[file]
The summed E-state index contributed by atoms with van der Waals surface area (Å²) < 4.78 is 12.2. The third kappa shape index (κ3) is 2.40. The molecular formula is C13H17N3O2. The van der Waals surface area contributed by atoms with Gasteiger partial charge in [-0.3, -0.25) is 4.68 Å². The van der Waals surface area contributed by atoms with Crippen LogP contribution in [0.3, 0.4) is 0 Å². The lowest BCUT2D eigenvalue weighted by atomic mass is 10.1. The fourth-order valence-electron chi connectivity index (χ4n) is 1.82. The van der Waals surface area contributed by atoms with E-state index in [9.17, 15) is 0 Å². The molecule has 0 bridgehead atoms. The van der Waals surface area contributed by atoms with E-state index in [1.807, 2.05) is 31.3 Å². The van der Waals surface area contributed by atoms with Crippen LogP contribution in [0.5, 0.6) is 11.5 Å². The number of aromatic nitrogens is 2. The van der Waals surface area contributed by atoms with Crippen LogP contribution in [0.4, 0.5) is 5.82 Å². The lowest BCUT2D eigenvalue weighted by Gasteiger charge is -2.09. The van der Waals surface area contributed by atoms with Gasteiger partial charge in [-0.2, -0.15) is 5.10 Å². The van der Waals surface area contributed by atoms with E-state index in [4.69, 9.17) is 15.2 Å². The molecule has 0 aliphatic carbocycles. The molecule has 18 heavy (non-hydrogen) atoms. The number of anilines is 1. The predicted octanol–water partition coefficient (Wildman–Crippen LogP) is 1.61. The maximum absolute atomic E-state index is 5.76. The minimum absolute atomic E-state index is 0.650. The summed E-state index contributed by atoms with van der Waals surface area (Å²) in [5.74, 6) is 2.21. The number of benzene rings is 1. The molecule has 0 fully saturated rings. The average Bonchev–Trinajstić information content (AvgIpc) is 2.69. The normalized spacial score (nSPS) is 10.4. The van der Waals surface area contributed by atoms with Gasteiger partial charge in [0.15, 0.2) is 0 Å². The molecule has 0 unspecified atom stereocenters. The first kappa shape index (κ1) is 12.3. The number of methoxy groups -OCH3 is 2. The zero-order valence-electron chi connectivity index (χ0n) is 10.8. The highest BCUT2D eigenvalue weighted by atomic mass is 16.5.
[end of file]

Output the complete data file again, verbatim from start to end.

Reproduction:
The summed E-state index contributed by atoms with van der Waals surface area (Å²) < 4.78 is 12.2. The third kappa shape index (κ3) is 2.40. The molecular formula is C13H17N3O2. The van der Waals surface area contributed by atoms with Gasteiger partial charge in [-0.3, -0.25) is 4.68 Å². The van der Waals surface area contributed by atoms with Crippen LogP contribution in [0.3, 0.4) is 0 Å². The lowest BCUT2D eigenvalue weighted by atomic mass is 10.1. The fourth-order valence-electron chi connectivity index (χ4n) is 1.82. The van der Waals surface area contributed by atoms with E-state index in [9.17, 15) is 0 Å². The molecule has 0 bridgehead atoms. The van der Waals surface area contributed by atoms with E-state index in [1.807, 2.05) is 31.3 Å². The van der Waals surface area contributed by atoms with Crippen LogP contribution in [0.5, 0.6) is 11.5 Å². The number of aromatic nitrogens is 2. The van der Waals surface area contributed by atoms with Crippen LogP contribution in [0.4, 0.5) is 5.82 Å². The lowest BCUT2D eigenvalue weighted by Gasteiger charge is -2.09. The van der Waals surface area contributed by atoms with Gasteiger partial charge in [-0.2, -0.15) is 5.10 Å². The van der Waals surface area contributed by atoms with E-state index in [4.69, 9.17) is 15.2 Å². The molecule has 0 aliphatic carbocycles. The molecule has 18 heavy (non-hydrogen) atoms. The number of anilines is 1. The predicted octanol–water partition coefficient (Wildman–Crippen LogP) is 1.61. The maximum absolute atomic E-state index is 5.76. The minimum absolute atomic E-state index is 0.650. The summed E-state index contributed by atoms with van der Waals surface area (Å²) in [5.74, 6) is 2.21. The number of benzene rings is 1. The molecule has 0 fully saturated rings. The average Bonchev–Trinajstić information content (AvgIpc) is 2.69. The normalized spacial score (nSPS) is 10.4. The van der Waals surface area contributed by atoms with Gasteiger partial charge in [0.15, 0.2) is 0 Å². The molecule has 0 unspecified atom stereocenters. The first kappa shape index (κ1) is 12.3. The number of methoxy groups -OCH3 is 2. The zero-order valence-electron chi connectivity index (χ0n) is 10.8. The highest BCUT2D eigenvalue weighted by atomic mass is 16.5.